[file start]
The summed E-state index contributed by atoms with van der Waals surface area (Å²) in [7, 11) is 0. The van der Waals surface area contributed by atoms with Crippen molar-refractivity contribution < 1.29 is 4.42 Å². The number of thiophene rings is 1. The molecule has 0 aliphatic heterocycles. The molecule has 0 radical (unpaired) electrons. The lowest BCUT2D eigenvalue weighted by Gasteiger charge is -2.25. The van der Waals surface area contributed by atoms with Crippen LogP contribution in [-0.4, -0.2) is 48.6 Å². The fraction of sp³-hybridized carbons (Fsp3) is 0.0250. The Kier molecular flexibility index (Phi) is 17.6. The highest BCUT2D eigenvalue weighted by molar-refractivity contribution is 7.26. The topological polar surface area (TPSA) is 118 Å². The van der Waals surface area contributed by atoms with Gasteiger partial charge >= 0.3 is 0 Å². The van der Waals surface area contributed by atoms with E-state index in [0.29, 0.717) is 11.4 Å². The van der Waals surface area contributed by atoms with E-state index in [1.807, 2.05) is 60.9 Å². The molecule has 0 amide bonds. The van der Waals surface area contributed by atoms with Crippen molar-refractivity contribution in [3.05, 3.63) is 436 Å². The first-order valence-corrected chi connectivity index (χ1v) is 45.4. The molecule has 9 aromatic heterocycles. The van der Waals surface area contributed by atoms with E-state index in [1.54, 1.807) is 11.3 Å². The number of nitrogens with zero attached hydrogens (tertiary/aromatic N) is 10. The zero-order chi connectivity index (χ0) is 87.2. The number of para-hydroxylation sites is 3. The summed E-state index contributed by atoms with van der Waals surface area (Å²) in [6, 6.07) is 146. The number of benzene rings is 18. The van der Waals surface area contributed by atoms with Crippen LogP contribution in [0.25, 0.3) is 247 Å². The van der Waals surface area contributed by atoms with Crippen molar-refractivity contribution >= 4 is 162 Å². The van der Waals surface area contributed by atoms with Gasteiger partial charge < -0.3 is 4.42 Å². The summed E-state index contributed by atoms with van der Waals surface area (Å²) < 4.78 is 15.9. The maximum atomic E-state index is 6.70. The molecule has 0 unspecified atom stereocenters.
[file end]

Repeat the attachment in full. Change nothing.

The summed E-state index contributed by atoms with van der Waals surface area (Å²) in [7, 11) is 0. The van der Waals surface area contributed by atoms with Crippen molar-refractivity contribution < 1.29 is 4.42 Å². The number of thiophene rings is 1. The molecule has 0 aliphatic heterocycles. The molecule has 0 radical (unpaired) electrons. The lowest BCUT2D eigenvalue weighted by Gasteiger charge is -2.25. The van der Waals surface area contributed by atoms with Crippen LogP contribution in [-0.4, -0.2) is 48.6 Å². The fraction of sp³-hybridized carbons (Fsp3) is 0.0250. The Kier molecular flexibility index (Phi) is 17.6. The highest BCUT2D eigenvalue weighted by molar-refractivity contribution is 7.26. The topological polar surface area (TPSA) is 118 Å². The van der Waals surface area contributed by atoms with Gasteiger partial charge >= 0.3 is 0 Å². The van der Waals surface area contributed by atoms with E-state index in [0.29, 0.717) is 11.4 Å². The van der Waals surface area contributed by atoms with E-state index in [1.807, 2.05) is 60.9 Å². The molecule has 0 amide bonds. The van der Waals surface area contributed by atoms with Crippen molar-refractivity contribution in [3.05, 3.63) is 436 Å². The first-order valence-corrected chi connectivity index (χ1v) is 45.4. The molecule has 9 aromatic heterocycles. The van der Waals surface area contributed by atoms with E-state index in [1.54, 1.807) is 11.3 Å². The number of nitrogens with zero attached hydrogens (tertiary/aromatic N) is 10. The zero-order chi connectivity index (χ0) is 87.2. The number of para-hydroxylation sites is 3. The summed E-state index contributed by atoms with van der Waals surface area (Å²) in [6, 6.07) is 146. The number of benzene rings is 18. The van der Waals surface area contributed by atoms with Crippen LogP contribution in [0.25, 0.3) is 247 Å². The van der Waals surface area contributed by atoms with Crippen molar-refractivity contribution >= 4 is 162 Å². The van der Waals surface area contributed by atoms with Gasteiger partial charge < -0.3 is 4.42 Å². The summed E-state index contributed by atoms with van der Waals surface area (Å²) < 4.78 is 15.9. The maximum atomic E-state index is 6.70. The molecule has 0 unspecified atom stereocenters.